Again, on the left some politicians are suggesting that the government is akin to a business and that renationalising transport, our utilities, mail and the NHS will allow the government to plough back the profits back into public services. Yes, we need to end the rip-off of privatisation which has not benefited citizens and has allowed public money to flow into private pockets for profit motives, but let’s not buy into the idea that the government resembles a large corporation with a profit and loss sheet. It doesn’t.

The government is the currency issuer and neither needs to tax nor borrow in order to spend and nor does it need the profits of renationalised industries for us to have public services.  It just needs the political will to deliver them.

The role of government is to create the framework for markets to exist and dictate through legislation how they will function and in whose benefit. It taxes the populace, not to fund its spending but to manage its economic policies, from the redistribution of wealth to expressing public policy and is one of the key tools it can use to manage inflationary or deflationary pressures.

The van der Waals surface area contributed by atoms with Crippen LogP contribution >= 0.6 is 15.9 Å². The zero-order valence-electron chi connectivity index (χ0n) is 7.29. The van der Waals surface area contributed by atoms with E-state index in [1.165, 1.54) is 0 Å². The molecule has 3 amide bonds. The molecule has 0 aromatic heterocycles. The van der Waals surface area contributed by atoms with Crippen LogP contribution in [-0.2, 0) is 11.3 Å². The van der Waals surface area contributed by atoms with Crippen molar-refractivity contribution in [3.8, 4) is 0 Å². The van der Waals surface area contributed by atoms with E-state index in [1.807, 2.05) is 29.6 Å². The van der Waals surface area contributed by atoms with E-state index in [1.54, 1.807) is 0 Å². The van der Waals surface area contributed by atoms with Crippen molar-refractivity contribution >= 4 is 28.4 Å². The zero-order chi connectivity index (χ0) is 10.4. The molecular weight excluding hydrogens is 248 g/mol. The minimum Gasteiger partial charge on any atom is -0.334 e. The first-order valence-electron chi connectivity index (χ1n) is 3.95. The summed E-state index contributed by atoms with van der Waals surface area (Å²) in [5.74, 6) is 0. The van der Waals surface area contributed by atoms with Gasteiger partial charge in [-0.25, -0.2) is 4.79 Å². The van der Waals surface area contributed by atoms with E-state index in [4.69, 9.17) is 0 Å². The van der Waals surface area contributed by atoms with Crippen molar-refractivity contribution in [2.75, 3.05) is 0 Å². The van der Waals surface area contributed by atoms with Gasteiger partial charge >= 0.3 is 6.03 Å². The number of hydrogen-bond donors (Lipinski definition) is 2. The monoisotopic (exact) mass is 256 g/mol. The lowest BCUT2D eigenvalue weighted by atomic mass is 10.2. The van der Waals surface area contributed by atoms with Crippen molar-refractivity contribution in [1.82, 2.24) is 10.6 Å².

Government not only has the power of the public purse to improve the lives of its citizens it also has the power to legislate to drive its political agenda. All a question of choices which are not dependent on the state of the public accounts. Indeed, not only does it have the power to spend for the public purpose, it has the power to change the rules of the game. For example, it might regulate the financial sector to ensure that when people’s savings of whatever kind are put to work it is done to shift our negative and damaging behaviours towards creating a positive impact on society and our environment instead.

Outcomes are the measure of any government’s success. With the political will it could:

  • create the framework for good quality universal public services provide a social security system which is both not punitive in its functioning but also ensures a decent standard of living for those unable to work through disability, sickness or old age,
  • pay for a just Green transition,
  • offer a Job Guarantee as standard to create price stability and act as an automatic stabiliser for the economy to give people the dignity of proper, well-paid employment when needed.

All of these things are fundamental to the good functioning of society.